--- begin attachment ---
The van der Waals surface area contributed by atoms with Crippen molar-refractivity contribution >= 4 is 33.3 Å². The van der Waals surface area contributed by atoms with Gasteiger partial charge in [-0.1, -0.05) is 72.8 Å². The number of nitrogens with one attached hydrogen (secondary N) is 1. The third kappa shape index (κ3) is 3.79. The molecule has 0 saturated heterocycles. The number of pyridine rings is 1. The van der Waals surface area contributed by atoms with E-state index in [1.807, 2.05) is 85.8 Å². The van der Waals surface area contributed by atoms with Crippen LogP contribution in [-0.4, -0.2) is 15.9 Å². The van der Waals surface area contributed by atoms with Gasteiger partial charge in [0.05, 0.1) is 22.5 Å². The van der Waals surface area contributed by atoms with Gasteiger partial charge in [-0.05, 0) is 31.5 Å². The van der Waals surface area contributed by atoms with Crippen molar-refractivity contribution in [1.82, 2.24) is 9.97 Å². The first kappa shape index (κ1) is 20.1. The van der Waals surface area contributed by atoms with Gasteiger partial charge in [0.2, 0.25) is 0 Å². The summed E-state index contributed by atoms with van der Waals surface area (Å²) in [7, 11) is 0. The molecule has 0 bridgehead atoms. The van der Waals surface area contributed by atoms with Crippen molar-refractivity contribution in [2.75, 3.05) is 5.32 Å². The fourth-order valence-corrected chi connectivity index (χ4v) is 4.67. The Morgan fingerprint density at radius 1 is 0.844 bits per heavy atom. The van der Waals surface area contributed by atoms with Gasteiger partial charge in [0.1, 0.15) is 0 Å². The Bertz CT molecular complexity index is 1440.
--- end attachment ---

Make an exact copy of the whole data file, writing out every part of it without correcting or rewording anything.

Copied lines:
The van der Waals surface area contributed by atoms with Crippen molar-refractivity contribution >= 4 is 33.3 Å². The van der Waals surface area contributed by atoms with Gasteiger partial charge in [-0.1, -0.05) is 72.8 Å². The number of nitrogens with one attached hydrogen (secondary N) is 1. The third kappa shape index (κ3) is 3.79. The molecule has 0 saturated heterocycles. The number of pyridine rings is 1. The van der Waals surface area contributed by atoms with E-state index in [1.807, 2.05) is 85.8 Å². The van der Waals surface area contributed by atoms with Crippen LogP contribution in [-0.4, -0.2) is 15.9 Å². The van der Waals surface area contributed by atoms with Gasteiger partial charge in [0.05, 0.1) is 22.5 Å². The van der Waals surface area contributed by atoms with Gasteiger partial charge in [-0.05, 0) is 31.5 Å². The van der Waals surface area contributed by atoms with Crippen molar-refractivity contribution in [1.82, 2.24) is 9.97 Å². The first kappa shape index (κ1) is 20.1. The van der Waals surface area contributed by atoms with Gasteiger partial charge in [0.2, 0.25) is 0 Å². The summed E-state index contributed by atoms with van der Waals surface area (Å²) in [7, 11) is 0. The molecule has 0 bridgehead atoms. The van der Waals surface area contributed by atoms with Crippen molar-refractivity contribution in [2.75, 3.05) is 5.32 Å². The fourth-order valence-corrected chi connectivity index (χ4v) is 4.67. The Morgan fingerprint density at radius 1 is 0.844 bits per heavy atom. The van der Waals surface area contributed by atoms with Gasteiger partial charge in [0.1, 0.15) is 0 Å². The Bertz CT molecular complexity index is 1440.